The effect of ChatGPT on KM
Not the only game in town
First, let’s consider that ChatGPT is not the only game in town; it’s just the one getting all the headlines. Funnily enough, it’s not even the biggest; that dubious prize goes to Google with DeepMind. Many different products and services are leveraging LLMs, and many more are due to enter the market within the next few years. Although much smaller, they have the potential to be more accurate.
Imagine an LLM trained solely on U.S. legal case law or understanding only the European healthcare systems. In other words, LLMs that have only had access to carefully curated and peer-reviewed data rather than being trained on masses of random data. They will, by default, be narrower in focus but also more accurate and valuable. If we take Mullen’s formula of “Weight=Truth,” we might tweak that to “Quality=Truth.” To put it another way, lower volumes but higher-quality data make for better business.
Like any AI system, the quality of its output is determined by the quality of the data used to train it. ChatGPT and its ilk do not, cannot, understand or weigh up source bias. Therefore, the data used and the output generated cannot be bias-free, nor can these systems ever promise or deliver accuracy. What they deliver are best guesses. That’s not a problem if you are using an LLM to run a spell- or grammar-check. Where the problems arise is when you use these tools for “discovery” questions because the answers provided may come from sources that do not apply to you. Think of a legal question run against one of these systems: Can it tell you, or would it know (without explicitly asking) that “this” law has now replaced “that” law?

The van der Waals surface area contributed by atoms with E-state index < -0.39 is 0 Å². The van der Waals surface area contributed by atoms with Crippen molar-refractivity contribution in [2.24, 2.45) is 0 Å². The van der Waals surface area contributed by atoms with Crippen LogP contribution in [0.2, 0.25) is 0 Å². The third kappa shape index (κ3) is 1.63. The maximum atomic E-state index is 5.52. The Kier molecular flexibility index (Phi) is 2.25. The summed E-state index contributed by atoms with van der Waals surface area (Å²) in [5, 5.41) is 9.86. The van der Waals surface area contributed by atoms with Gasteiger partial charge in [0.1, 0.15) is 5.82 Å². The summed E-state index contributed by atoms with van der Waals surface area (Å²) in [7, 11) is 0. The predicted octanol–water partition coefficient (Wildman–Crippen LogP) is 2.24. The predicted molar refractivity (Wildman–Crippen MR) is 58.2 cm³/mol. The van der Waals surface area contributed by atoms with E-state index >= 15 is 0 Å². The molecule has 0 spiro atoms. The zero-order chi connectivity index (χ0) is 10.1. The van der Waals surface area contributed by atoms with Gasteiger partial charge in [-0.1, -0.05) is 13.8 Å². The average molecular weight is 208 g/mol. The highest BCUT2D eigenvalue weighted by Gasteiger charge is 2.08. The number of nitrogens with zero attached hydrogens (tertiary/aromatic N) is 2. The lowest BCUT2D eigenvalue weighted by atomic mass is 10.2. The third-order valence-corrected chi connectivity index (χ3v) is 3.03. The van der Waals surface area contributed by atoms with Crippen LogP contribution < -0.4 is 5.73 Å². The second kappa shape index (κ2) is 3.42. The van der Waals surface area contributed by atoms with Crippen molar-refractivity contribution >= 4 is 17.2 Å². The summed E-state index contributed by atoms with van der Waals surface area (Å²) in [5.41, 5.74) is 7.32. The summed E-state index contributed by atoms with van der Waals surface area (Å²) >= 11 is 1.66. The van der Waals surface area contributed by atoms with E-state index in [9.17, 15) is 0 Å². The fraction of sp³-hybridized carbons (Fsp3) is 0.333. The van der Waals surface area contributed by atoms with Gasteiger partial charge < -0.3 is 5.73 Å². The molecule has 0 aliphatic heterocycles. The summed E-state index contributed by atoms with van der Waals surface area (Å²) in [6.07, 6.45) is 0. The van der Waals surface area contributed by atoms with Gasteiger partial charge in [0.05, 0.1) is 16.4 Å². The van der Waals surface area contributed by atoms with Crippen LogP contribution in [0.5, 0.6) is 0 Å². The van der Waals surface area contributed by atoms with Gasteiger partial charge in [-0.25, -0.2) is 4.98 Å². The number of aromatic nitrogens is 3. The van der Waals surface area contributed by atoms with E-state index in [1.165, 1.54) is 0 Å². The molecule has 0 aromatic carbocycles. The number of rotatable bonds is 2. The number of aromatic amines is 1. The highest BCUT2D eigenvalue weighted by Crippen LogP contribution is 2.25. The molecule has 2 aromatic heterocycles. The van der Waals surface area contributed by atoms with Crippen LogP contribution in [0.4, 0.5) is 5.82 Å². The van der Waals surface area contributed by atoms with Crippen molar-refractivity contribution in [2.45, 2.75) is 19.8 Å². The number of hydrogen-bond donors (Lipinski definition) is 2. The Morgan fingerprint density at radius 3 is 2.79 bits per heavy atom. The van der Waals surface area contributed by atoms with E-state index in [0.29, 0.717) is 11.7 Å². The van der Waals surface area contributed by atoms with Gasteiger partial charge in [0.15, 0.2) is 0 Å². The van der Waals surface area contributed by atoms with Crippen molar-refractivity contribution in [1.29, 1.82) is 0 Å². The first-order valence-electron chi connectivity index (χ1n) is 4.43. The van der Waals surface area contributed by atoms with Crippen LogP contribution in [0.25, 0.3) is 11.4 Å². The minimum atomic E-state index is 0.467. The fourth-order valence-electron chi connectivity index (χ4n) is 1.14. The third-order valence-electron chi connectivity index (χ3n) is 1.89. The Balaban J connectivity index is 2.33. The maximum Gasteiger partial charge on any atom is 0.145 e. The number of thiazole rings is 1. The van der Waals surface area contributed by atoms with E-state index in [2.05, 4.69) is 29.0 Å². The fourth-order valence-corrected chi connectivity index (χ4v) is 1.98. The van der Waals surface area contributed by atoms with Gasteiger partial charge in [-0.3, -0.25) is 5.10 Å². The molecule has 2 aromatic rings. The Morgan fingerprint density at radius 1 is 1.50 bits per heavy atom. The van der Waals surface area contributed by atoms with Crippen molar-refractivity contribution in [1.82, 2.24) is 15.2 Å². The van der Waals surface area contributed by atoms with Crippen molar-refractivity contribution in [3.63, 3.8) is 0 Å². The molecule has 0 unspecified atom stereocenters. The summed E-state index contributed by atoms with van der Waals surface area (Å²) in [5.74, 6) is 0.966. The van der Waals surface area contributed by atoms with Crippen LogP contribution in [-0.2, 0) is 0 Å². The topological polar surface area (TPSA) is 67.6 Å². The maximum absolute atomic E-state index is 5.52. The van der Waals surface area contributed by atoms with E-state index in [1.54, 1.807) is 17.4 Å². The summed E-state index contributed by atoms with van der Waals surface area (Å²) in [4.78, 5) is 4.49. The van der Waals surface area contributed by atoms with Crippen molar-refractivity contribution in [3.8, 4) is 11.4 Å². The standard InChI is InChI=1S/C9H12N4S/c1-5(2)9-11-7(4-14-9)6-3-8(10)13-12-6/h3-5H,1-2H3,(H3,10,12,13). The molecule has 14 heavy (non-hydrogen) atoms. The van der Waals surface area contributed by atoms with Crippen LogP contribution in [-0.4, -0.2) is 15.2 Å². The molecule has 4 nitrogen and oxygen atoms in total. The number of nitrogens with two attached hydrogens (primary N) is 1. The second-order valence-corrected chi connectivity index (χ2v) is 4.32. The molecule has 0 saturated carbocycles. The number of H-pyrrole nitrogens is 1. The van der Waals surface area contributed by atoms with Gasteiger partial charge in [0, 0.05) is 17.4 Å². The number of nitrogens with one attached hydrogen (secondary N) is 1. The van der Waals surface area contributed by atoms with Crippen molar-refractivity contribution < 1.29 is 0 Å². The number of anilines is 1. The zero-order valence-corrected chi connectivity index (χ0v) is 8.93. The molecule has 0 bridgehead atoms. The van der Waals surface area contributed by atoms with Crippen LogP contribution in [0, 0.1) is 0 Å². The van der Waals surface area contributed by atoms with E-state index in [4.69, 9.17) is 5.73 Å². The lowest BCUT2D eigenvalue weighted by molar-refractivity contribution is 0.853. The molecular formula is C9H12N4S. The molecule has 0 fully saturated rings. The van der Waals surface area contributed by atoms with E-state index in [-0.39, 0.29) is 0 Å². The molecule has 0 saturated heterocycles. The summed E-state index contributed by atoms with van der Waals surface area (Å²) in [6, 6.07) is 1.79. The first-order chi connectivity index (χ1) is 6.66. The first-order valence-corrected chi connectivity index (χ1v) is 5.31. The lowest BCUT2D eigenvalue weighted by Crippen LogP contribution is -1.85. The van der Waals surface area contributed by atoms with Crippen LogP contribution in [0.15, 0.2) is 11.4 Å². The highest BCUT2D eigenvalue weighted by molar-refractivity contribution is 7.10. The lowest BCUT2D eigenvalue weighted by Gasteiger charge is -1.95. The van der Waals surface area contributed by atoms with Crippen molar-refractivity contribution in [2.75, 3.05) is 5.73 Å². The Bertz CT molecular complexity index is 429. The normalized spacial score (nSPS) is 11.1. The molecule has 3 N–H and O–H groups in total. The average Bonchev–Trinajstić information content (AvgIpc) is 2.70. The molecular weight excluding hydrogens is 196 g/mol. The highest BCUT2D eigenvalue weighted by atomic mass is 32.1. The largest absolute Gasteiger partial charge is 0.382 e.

Generative AI affects search
Enterprise search vendors have been working with LLMs for a while now, most commonly BERT, and more recently, Hugging Face. Microsoft announced that it will leverage similar technology into its Syntex search functionality this year. The goal here is to move away from simply providing you with a series of links in response to your search query and instead providing summaries and contextualized answers. That’s good stuff and something we should applaud. Of course, data cleanliness and governance challenges remain, but on a much smaller and more manageable scale. Similarly, we are seeing the emerging use of language models to summarize complex documentation sets. That area will grow substantially. Language generation tools can automate, to some degree, the generation of marketing materials and general business documentation. Many valid use cases will soon see these technologies take hold. It’s quite possible that something similar to ChatGPT could write 80%–90% of a legal contract, and only require 10% extra human lawyer effort to complete and check it. That’s a solid business case.